11 http://www.bud.hu/english/about_us/environment_policy/?article_hid=1241 (accessed on 17 July 2008).
12 The stratosphere is situated between 10 km (6 miles) and 50 km (31 miles) altitude above the surface of the earth.
In respect of autonomous weapon systems, the debate has already started on ethical implications of such military apparatus. The present status of artificial intelligence is yet to make such robots capable of distinguishing between civilian and combatants, and this could be one of the reasons why we are yet to see huge deployment of robotic systems in wars. Incidentally, the 2003 Iraq war and further deployment of allied forces in Iraq saw a reasonable amount of induction of robotic systems, both in the form of UAVs or robotic machines on ground. Since the war is far from over and new induction of robotic machines is still continuing, it would be too premature to come to any conclusion about the environmental impact of such systems. Historically, it has been observed that the march of heavy military equipment on the terrain causes substantial damage to the ecosystem (more in respect of desert terrain). The robots in operation with a few militaries in the world indicate that such systems are not exceptionally heavy to cause substantial damage to the earth beneath it. However, they could put some pressure on ecosystem by damaging flora and fauna. The damage may increase when numbers of such systems are likely to increase in years to come and the nature of damage would depend on the physical structure and deployment patterns of such systems. War zones may remain littered with unserviceable robots (with batteries of various makes) and this further could add on to the environmental degradation of the region. Such issues have barely been addressed by environmentalists till date but in future it is likely to attract the attention of many environmentalists.The Challenges
There could be several technical, cultural and environmental challenges that military scientists may face and they could be outside the scope of their ongoing research. Unfortunately, military research being inherently secret in nature, it may be difficult that the scientific community and military technology managers would share some of their experiences with others. But, it is important to share some of the experiences and ideas, which in the long run, if developed improperly can cause a considerable damage to humanity itself.
The advanced technologies discussed here promise considerable savings over the long term, but they require significant investments in research and development. Also, a few of the technologies discussed [Page 187]here essentially can be categorised as enhancements applied to existing weapon systems and not as an innovative work in itself. Whichever way it may be, further growth in various technological fields discussed here is likely to strengthen the defence apparatus of states in the immediate as well as distant future. Understanding the impact these technologies may have on their military doctrines, the states need to remain prepared for the integration of these technologies once they are fully operationalised in their military hardware. In view of this, there would be a need to give strategic direction to the complete technology adaptation programme for individual states.
Looking at the present state of growth of strategic technologies and investments made by states in the field of R&D, it is possible to argue that all future conflicts could be lopsided affairs in which the US would wield advanced weapons to gain swift victory against a puzzled foe. However, this may not be possible for two reasons: first, the 2003 US invasion of Iraq has shown that the technology per se never helps in gaining a total victory, it needs to be backed up by a sound conflict resolution policy, and second, the US investments may look very big but the investments alone do not always offer solutions. At present, many of these technologies that ‘constitute the technical part of the militarytechnical revolution are also being developed independently by many other states’.13 During the course of this study, it has been observed that states like Japan, China, Russia and a few European nations are developing various strategic technologies by doing significant investments with a well articulated roadmap.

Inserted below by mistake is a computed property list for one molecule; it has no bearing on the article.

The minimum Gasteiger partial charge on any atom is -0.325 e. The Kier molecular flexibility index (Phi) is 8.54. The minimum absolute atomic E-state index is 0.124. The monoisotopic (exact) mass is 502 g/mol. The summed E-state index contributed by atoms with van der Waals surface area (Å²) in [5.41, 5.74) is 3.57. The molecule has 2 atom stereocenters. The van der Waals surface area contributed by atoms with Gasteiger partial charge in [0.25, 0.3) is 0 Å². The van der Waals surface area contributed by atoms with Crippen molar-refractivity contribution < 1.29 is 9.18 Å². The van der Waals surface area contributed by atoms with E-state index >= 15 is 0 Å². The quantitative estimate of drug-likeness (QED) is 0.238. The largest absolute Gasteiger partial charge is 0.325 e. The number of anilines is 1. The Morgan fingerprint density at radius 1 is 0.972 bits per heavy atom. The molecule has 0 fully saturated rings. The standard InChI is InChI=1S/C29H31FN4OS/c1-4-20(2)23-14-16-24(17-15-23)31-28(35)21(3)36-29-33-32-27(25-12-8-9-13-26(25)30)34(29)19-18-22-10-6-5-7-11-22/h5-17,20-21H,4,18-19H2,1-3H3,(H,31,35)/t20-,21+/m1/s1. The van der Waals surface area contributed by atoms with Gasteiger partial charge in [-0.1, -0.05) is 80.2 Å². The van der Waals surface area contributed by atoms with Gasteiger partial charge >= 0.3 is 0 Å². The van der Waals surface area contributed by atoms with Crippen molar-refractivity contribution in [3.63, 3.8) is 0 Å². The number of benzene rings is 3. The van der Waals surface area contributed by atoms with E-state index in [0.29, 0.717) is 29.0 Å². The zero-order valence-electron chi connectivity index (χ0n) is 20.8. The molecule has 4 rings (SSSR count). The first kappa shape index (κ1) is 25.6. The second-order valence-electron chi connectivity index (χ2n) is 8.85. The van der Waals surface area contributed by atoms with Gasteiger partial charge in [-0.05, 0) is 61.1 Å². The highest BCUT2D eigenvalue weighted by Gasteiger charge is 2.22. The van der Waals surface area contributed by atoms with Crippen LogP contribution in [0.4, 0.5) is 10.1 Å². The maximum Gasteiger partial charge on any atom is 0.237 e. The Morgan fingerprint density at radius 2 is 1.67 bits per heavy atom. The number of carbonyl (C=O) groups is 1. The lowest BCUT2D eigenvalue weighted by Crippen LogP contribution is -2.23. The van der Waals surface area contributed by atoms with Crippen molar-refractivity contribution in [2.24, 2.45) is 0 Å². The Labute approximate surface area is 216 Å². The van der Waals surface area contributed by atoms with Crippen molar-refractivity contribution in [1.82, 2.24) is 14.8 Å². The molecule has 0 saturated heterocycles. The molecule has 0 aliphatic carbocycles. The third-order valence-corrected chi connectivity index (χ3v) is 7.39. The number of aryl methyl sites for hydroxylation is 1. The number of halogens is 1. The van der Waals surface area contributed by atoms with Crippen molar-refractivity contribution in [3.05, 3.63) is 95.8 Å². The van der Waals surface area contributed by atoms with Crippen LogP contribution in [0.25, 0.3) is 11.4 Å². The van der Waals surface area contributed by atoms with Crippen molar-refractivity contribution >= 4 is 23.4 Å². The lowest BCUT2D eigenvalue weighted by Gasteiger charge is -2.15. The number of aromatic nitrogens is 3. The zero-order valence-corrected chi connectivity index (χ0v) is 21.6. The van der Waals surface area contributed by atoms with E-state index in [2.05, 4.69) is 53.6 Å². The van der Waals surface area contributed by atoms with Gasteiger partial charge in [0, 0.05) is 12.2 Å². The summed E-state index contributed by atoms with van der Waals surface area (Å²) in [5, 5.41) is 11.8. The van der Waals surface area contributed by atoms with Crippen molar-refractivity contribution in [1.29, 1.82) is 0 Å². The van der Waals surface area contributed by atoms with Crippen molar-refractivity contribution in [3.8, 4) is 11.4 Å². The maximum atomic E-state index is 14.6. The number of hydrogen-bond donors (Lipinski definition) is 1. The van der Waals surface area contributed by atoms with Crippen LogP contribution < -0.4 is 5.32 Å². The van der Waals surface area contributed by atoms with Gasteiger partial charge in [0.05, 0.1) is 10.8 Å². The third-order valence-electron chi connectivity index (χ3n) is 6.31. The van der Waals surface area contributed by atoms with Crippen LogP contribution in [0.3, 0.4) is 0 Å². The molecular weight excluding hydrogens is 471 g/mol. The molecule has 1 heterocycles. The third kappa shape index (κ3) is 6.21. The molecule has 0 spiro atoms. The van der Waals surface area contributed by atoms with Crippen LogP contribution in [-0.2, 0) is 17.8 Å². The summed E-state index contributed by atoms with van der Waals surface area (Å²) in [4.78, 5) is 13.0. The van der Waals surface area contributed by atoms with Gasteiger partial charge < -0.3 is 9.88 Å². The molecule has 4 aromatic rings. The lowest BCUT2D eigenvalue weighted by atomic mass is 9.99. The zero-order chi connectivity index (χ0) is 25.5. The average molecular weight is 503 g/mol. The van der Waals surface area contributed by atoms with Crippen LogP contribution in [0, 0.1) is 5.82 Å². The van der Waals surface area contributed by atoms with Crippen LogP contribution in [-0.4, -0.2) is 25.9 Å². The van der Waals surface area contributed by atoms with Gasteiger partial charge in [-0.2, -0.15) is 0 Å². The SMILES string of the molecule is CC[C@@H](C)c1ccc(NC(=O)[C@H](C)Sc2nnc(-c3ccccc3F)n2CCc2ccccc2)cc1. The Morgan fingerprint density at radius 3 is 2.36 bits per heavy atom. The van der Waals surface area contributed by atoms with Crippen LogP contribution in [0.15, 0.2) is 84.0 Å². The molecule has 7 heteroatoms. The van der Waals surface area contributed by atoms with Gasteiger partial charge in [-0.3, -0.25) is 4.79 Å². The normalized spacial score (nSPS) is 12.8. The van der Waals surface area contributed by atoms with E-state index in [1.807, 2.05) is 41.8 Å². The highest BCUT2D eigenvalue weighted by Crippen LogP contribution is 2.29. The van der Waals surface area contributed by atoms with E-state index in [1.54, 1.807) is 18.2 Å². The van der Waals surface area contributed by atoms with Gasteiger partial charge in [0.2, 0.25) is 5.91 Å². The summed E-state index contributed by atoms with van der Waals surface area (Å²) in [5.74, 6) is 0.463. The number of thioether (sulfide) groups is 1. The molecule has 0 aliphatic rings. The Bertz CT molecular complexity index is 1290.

Any major breakthroughs in various strategic technologies are likely to disrupt the existing military industrial complex and military planning. In many cases, war doctrines may have to be rewritten. Interestingly, states are also looking at the same technologies for devising counter-measures to the weapons created by them. The major challenge likely to emerge would be in the form of devising techniques to control certain unhealthy (even when viewed from militaristic point of view) applications of such technologies.
Technological advances have been an integral part of military development throughout history. Over the years, many dazzling technologies have found a place in the armed forces of various nation-states. Many [Page 188]technological predictions have been made, but all of them have not come true. Most notably, in spite of the revolution in military affairs and tremendous impact that the technological revolutions have made on modern militaries, still it is felt that the militaries have remained subservient to technology. The modern technologies have not reduced the amount of ‘work’ but, rather significantly, have changed the type of work performed by the soldiers. A few of the technologies discussed in the previous chapters demonstrate the potential for radical transformation. They will not only assist the militaries in their task, but may also perform the task on behalf of the militaries if the militaries desire so.14
13 Steven Aftergood, ‘Monitoring Emerging Military Technologies’, Journal of the Federation of American Scientists 48. no. 1 (January/February 1995), http://www.fas.org/faspir/pir0295.html (accessed on 24 February 2008).